The Reserve Bank of India (RBI) has launched the retail digital rupee or Central Bank Digital Currency (CBDC) today, on December 1. The currency is in the form of a digital token. The currency is in the form of a token and is in the same denominations as of the other currency (rupees). The retail digital rupee, also known as e₹-R, can be used for all day-to-day transactions, both person-to-person (P2P) and person-to-merchant transactions possible (P2M). QR codes shown at merchant locations can be used to make payments to retailers as well.
What is CBDC?
According to RBI, CBDC is a legal tender issued by the Central bank in a digital form, it’s like existing paper currency but in the digital format and this is totally exchangeable with any existing currency. In simple words both, Rs 500 in the form of notes are the same as Rs 500 in the form of CBDC.
All of its features and the principles for its foundation of CBDC are designed by the Bank for International Settlements and are considered by all the central banks globally, including RBI.
What is RBI’s Pilot project?
As announced by the RBI on November 29, the pilot implementation is being done in many phases. In the first phase they have partnered with a few banks and only in a few cities for now. The first phase has started with only four banks including, the State Bank of India, ICICI Bank, IDFC First Bank, and Yes Bank and the cities the pilot has been introduced are Mumbai, Delhi, Bhubaneswar, and Bengaluru. With the second phase coming into play RBI will add 4 more banks to the list- HDFC Bank, Union Bank of India, Kotak Mahindra Bank, and Bank of Baroda. Together, they will expand the pilot to nine additional cities: Shimla, Guwahati, Hyderabad, Kochi, Lucknow, Gangtok, Ahmedabad, and Indore.
A closed user group made up of participating consumers and business owners will be created by the central bank and its partner banks. Tokens in the same value as existing paper money and coins will be used by the banks to distribute the digital rupee to the user group. The central bank has also stated that the retail digital rupee offer will have characteristics like “trust, safety, and settlement finality” that are present in physical money. The digital rupee can be exchanged for other currencies, such as bank deposits, but it will not accrue any interest.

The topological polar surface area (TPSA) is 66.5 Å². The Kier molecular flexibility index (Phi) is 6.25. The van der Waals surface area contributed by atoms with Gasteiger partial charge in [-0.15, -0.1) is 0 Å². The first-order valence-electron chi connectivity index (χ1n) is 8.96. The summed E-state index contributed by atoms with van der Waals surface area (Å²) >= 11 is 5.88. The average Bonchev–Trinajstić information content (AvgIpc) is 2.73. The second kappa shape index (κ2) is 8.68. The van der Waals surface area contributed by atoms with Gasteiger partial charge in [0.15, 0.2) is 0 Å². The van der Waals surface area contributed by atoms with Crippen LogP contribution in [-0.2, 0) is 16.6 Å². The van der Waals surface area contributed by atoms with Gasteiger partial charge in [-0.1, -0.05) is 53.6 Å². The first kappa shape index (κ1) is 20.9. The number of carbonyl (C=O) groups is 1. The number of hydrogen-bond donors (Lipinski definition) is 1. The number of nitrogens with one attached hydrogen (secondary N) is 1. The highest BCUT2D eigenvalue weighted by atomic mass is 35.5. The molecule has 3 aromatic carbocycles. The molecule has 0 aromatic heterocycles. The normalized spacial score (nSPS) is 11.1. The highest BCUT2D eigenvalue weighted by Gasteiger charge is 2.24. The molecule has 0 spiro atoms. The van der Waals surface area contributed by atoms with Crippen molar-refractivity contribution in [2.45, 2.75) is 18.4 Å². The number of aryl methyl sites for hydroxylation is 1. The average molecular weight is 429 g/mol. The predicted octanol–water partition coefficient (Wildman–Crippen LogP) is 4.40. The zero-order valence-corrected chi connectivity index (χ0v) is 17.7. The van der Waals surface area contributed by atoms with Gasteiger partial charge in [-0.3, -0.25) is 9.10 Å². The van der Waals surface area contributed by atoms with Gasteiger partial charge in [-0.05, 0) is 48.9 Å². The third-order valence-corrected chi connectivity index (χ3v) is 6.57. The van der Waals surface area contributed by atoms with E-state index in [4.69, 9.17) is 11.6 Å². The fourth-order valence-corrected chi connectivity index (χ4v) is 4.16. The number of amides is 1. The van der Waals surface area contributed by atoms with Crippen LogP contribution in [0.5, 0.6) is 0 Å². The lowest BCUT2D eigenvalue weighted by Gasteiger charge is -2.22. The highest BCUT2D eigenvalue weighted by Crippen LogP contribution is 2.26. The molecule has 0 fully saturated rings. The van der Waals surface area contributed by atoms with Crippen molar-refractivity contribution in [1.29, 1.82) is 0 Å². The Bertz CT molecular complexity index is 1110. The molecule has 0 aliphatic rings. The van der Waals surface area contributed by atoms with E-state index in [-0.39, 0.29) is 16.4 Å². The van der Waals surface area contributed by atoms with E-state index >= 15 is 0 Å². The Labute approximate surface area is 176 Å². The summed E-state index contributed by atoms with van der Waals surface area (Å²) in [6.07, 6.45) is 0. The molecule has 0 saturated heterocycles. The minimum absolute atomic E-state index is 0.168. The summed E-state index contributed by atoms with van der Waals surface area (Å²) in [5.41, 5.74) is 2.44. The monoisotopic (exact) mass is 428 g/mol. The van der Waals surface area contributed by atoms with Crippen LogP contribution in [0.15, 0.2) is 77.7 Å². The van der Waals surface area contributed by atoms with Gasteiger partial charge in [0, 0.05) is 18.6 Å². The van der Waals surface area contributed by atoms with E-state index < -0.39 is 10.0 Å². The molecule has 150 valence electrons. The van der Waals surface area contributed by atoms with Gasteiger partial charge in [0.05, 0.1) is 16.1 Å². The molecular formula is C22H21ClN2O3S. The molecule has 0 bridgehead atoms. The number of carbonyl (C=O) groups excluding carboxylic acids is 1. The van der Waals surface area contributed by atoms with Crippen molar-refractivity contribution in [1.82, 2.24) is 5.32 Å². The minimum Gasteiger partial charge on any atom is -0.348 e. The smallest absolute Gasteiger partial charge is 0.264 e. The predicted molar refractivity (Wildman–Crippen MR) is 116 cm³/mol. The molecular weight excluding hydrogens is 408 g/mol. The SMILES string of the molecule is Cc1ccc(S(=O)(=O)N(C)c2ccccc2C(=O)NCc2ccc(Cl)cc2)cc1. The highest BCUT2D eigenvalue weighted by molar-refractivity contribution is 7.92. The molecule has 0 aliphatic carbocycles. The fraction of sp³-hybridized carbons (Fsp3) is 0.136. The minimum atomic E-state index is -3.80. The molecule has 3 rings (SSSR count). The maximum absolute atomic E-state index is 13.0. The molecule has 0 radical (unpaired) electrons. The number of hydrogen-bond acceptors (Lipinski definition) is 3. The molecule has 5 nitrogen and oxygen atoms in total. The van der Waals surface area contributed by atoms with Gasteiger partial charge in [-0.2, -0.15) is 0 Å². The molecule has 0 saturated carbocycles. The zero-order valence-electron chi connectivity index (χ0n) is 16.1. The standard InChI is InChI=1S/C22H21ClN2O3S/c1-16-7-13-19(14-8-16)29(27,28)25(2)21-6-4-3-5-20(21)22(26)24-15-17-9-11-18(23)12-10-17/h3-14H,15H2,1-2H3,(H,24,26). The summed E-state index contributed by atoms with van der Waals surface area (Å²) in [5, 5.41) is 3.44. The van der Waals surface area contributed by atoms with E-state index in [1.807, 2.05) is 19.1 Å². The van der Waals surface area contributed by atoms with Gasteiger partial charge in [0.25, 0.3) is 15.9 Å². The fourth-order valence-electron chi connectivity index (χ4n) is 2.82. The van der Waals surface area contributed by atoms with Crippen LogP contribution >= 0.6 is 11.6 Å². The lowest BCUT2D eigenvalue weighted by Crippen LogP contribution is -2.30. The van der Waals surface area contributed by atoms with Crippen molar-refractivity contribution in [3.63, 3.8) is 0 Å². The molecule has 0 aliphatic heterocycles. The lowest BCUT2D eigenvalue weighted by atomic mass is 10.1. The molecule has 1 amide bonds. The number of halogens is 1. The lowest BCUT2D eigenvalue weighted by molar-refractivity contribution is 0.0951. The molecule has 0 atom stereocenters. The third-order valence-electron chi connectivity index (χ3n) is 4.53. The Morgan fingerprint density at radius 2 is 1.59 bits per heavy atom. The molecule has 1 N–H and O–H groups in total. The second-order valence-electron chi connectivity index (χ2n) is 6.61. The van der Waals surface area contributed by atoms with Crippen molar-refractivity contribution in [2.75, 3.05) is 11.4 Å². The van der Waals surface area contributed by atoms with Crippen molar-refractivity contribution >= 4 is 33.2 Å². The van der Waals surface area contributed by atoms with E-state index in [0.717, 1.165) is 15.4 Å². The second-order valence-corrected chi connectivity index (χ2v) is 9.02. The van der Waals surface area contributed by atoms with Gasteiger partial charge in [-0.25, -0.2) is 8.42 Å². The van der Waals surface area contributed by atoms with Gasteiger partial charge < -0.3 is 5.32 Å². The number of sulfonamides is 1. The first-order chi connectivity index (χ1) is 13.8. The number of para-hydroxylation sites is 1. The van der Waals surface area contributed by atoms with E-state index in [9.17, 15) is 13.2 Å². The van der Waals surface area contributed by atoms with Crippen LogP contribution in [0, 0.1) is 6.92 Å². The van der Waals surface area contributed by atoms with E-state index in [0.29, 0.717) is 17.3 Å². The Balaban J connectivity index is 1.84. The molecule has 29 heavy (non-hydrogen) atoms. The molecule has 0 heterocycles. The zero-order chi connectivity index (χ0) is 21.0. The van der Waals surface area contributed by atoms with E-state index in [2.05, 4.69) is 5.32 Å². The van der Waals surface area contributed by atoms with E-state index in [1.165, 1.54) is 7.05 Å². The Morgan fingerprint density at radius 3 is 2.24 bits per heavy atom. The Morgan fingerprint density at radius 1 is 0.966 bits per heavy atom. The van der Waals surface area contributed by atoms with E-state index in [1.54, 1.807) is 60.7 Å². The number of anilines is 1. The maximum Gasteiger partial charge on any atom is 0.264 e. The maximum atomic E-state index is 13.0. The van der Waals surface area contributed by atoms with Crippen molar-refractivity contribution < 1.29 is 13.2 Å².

Why is CBDC is introduced?
Finance Minister Nirmala Sitharaman had suggested the creation of a CBDC in the budget address for FY23. A CBDC, according to her, “would give the digital economy a tremendous boost” and “will lead to a more effective and less expensive currency management system.” So, in 2022–2023, the RBI will issue a CBDC “using blockchain and other technologies.”
Sitharaman made this suggestion while considering the global context in which other central banks are attempting to issue CBDCs. The Bahamas and Nigeria’s central banks have already implemented a CBDC. The Chinese central bank has carried out pilot operations like what the RBI is undertaking now and is in the advanced stages of issuing a retail CBDC.
What are the rules for using CBDC?
The guidelines are not laid properly and are in the initial stages, but certain things are very certain.
- The CBDC will store in a digital wallet that may be connected to a person’s Aadhaar number.
- The CBDC will be equal in value to an ordinary rupee.
- Like ordinary cash, the digital rupee can be used to purchase goods and services.
- Cell phones can be used to transfer the digital rupee from one person to another.
- Any tax or bills can be paid using digital currency.
How is CBDC different from UPI?
The main distinction between UPI and CBDC is that users of CBDC must create separate accounts for it and connect them to the RBI’s system. The transactions will not occur on the bank’s server like NEFT, IMPS, UPI, wallet, or National Electronic Funds Transfer (NEFT) transactions. The transactions will instead be carried out and recorded on the blockchain of the RBI.
Can CBDC replace the popular digital wallets?
The digital rupee will be a digital form of legal tender in contrast to the actual currency-backed digital payments made possible by Google Pay and Paytm. In the future, it is possible that mobile payment providers would create a section of their apps specifically for the digital rupee.
There is uncertainty over how the introduction of a digital rupee by the Indian government may affect the profitability of well-known digital wallets. Although the digital rupee is still in its infancy, it is anticipated to have a significant impact on how businesses function in India.